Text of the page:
In the summer, Urbino bustles. Its cobblestones streets are filled with tourists, wide-eyed with cameras in hand. International students flock to the city for exchange programs and language immersion courses, mingling themselves with the locals who are generous and known for their hospitality. Throughout these summer months, Urbino hosts literary and artistic events, academic conferences open to the public, and baroque and classical music concerts that go late into the night in the various courtyards throughout the city. Now in its second year, Urbino is also home to a unique and burgeoning program, Shakespeare in Italy, a fourteen day actor’s residence dedicated to exploring and celebrating the Bard’s fascination with Italy. The city’s fortress, tucked within a park commemorating the resistance to Fascist rule, which offers breathtaking panoramic vistas of the city from on high, was once home to the yearly kite flying competition. The height of summer celebrations arrives in mid-August, when Urbino hosts its annual Festa del Duca, a three day long celebration during which the historical center of Urbino is returned to the Renaissance.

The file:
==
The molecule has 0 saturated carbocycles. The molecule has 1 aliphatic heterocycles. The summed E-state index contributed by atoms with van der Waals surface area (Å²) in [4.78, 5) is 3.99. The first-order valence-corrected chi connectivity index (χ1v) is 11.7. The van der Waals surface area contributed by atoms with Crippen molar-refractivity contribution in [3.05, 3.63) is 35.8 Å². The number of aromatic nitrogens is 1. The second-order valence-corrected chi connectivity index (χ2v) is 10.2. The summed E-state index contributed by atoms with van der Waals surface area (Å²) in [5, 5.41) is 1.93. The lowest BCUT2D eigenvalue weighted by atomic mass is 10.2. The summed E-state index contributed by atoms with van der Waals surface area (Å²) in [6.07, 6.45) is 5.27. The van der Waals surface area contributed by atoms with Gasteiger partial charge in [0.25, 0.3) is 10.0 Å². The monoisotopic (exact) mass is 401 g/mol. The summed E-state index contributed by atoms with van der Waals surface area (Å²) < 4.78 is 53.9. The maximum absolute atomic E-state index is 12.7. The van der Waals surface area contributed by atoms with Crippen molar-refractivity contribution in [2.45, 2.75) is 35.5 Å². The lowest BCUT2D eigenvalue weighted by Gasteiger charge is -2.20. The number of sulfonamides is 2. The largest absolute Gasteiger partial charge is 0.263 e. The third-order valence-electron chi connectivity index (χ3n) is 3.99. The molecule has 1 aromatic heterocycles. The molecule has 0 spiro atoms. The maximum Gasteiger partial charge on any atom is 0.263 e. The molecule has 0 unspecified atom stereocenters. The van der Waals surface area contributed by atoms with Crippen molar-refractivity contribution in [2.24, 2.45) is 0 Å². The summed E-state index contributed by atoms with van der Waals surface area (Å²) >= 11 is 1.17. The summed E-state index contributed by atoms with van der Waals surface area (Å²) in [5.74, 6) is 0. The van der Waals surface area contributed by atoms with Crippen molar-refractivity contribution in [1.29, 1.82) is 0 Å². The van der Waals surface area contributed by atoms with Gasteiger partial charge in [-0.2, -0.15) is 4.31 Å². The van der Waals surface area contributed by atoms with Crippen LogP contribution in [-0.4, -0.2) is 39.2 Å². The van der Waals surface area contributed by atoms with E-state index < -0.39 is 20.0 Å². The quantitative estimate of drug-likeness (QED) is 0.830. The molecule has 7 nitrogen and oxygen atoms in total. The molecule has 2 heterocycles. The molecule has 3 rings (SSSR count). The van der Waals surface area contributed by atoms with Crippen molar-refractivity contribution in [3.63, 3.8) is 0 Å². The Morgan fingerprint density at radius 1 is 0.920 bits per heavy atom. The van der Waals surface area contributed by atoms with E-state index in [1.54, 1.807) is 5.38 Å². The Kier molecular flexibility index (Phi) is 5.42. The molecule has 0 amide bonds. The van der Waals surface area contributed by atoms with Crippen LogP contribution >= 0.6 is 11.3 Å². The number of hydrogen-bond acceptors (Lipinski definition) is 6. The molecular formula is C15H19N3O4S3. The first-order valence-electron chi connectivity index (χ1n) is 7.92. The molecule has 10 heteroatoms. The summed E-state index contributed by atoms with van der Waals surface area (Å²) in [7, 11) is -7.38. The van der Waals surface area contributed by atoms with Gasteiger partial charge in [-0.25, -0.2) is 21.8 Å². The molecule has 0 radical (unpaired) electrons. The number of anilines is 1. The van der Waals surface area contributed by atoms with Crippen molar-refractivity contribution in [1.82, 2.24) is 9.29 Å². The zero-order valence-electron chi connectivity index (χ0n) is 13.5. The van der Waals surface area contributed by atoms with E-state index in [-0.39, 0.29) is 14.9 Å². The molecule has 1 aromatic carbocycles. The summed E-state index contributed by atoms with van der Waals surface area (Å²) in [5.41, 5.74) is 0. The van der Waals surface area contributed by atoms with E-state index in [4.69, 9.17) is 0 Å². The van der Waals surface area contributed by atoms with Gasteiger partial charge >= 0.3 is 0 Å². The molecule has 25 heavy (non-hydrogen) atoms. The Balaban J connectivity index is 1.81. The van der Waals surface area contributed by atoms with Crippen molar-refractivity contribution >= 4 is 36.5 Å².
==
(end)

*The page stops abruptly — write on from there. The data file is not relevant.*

Come the autumn and winter months, however, Urbino becomes a sleepy city filled with those who flock to its University—one mustn’t forget that, for all intents and purposes, Urbino is a university town, home to a 16th century university with, at any given time, to nearly 13,000 students. These students, both Italian and from across the rest of the EU, breathe life into the city, filling the squares and cafes long after the tourists have absconded.
Still, even in the face of its history, its plethora of cultural institutes, its rich and varied culinary offerings and, most importantly, its unparalleled beauty, Urbino remains a secret to many outside of Italy, drawn more to the majestic and fabled cities of Rome, Venice and Florence. Yet, though she be but little, she is fierce—spend a couple of days in Urbino and, as you watch her disappear in the rearview mirror while you meander down the same slender roads you travelled upon to reach her, you’ll find all your stay nearly impossible to forget.